When using pesticides there is always a risk to the user and those in the environment around. The establishment of risk assessments and Safe Working Practice aim to ensure this risk is minimised and, in particular, contained. However our policy of minimal use of pesticides and control by environmental means ensures that the environmental impact of our services is as low as practically possible.
Perimeter Bait Boxes were initially developed as a sales tool. They have been widely accepted in the food industry, and most major food manufacturers actively specify the need for perimeter bait boxes. Unfortunately they are not a very effective way of controlling rats in most situations. The the bait incorporates anti-coagulants and takes a long time to work (3-10 days).
Recent research by The Department for Environment Food & Rural Affairs (DEFRA) considers permanent perimeter bait boxes as "environmentally very unfriendly". Their research has shown that while permanent perimeter bait boxes are not very effective at preventing internal rodent infestations, they are responsible for the death of large numbers of non-target animals.
It is our experience that almost all perimeter bait stations are recommended by salesmen and are not set down to meet a specific threat.
Under the Control of Pesticides Regulations as well as the Control of Substances Hazardous to Health, the 'preventative baiting' for rats outside is not directly approved unless there is a close and specific rat problem to be dealt with. Once this has been dealt with, the perimeter boxes or the bait within them should actually be removed.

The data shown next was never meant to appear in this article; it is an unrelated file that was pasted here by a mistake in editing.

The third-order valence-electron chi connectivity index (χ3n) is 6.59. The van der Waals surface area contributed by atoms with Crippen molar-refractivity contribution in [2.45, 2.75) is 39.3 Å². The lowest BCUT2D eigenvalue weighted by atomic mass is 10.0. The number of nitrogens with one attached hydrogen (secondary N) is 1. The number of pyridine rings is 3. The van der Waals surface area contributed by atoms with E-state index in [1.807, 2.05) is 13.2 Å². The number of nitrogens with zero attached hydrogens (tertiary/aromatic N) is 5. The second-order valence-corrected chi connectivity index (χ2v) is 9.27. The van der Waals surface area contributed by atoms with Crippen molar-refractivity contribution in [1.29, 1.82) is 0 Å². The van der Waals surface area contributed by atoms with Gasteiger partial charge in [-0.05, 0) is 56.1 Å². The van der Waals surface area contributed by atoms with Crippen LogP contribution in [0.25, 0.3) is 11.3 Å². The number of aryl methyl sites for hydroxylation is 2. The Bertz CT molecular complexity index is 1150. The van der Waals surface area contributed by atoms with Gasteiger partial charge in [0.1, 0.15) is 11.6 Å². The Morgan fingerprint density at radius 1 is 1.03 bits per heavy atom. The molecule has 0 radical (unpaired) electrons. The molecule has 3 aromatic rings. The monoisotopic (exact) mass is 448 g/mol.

Recent research into the poisoning of birds of prey found rat poisons present in the majority of birds tested. The poison has come from the wholesale and indiscriminate use of perimeter bait boxes creating substantial environmental damage to small mammal and small bird populations where the poisons are subsequently passed onto the predators.
We believe that good rat control outside can be achieved with far fewer permanent external bait stations. However, before we proceed to remove any stations, we carry out a Pest and Environmental Risk Assessment. This is now required by current developments in legislation and by guidance provided by the governing bodies - The British Pest Control Association (BPCA) and the The Chartered Institute of Environmental Health (CIEH).
We fully support the Campaign for Responsible Rodenticide Use (Think Wildlife), and have accredited CRRU staff.
It is generally the case that, where there are rat problems, directly baiting the burrows achieves far quicker control than external bait boxes and that there really is no substitute for looking properly rather than a quick run round to fill up large numbers of bait boxes without thinking.
This makes commercial as well as environmental sense as there is then no longer a need to continually purchase additional perimeter bait boxes. There is also no longer a need to service them and the time can be more productively spent inspecting high impact areas such as food production zones.